Effective medication for yeast infection
Yeast infection among human population is generally called as candidiasis. Candidiasis will occur in vagina (vaginitis), esophagus (candidiasis in esophagus) and in mouth (thrush).
The symptoms of oral candidiasis are whitish coating of the tongue and/or the inside of the cheeks. Usually occurs with CD4 cell count less than 300. Loss of appetite is noticed. More likely to occur in diabetics and when steroid medications (prednisone or certain asthma inhalants) are being taken. Normally local treatment with clotrimazole troches (lozenges) or nystatin liquid is being used to contrl yeast infection. Systemic (body-wide) treatment using oral anti-fungal medications. In most severe cases, amphotericin B is used, but it can have serious side effects.
As alternative treatment, mouthwash derived from tea-tree oil can be used to contain the yeast infection. Garlic (Allium sativum), both taken internally and inserted into the vagina (a peeled whole clove wrapped in gauze), may be helpful due to its antibacterial and antifungal actions. The medications used to fight Candida are anti-fungal drugs called azoles. Examples are Nizoral (ketoconazole), Diflucan (fluconazole), or Sporanox (itraconazole). Azoles should not be used in pregnant women.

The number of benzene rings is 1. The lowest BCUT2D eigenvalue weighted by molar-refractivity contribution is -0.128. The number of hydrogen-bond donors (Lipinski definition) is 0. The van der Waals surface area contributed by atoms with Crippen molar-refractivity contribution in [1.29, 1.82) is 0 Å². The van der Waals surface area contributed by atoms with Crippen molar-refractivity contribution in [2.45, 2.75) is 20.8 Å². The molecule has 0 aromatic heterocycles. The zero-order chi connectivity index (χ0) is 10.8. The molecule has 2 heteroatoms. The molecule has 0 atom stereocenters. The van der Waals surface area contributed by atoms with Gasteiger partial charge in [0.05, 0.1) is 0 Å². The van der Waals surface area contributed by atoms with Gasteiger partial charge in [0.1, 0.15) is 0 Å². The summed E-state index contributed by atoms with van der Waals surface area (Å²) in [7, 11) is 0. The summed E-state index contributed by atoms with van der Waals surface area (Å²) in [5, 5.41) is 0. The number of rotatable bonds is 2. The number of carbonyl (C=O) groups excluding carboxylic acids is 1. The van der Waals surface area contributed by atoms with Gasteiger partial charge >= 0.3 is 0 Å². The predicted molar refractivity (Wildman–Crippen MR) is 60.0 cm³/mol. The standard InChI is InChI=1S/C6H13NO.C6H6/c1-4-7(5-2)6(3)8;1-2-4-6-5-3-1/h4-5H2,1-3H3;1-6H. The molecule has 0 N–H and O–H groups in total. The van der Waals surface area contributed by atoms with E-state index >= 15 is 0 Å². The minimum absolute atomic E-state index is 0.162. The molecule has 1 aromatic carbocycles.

In addition, many of the anti-fungal drugs interact with HIV drugs. Candidiasis can come back repeatedly. Some doctors prescribe anti-fungal drugs on a long-term basis, but this can lead to drug-resistant Candida that is more difficult to treat. A douche made by steeping 12 tsp. of calendula (Calendula officinalis) in boiling water (let the water cool before using) may help reduce inflammation. A boric acid douche can help to acidify the vaginal pH so that unwanted bacteria cannot survive and multiply.
For atrophic vaginitis, especially in menopausal women, topical application of progesterone cream can help with the thinning of the tissue so that symptoms can abate. Foods to avoid include cheese, alcohol, chocolate, soy sauce, sugar, vinegar, fruits, and any fermented foods. Wearing cotton underwear and loose fitting clothes and avoiding panty hose can help keep the vagina cool and dry, thus helping to prevent some forms of vulvovaginitis. An alternative practitioner should address cases of chronic vulvovaginitis on systemic level.
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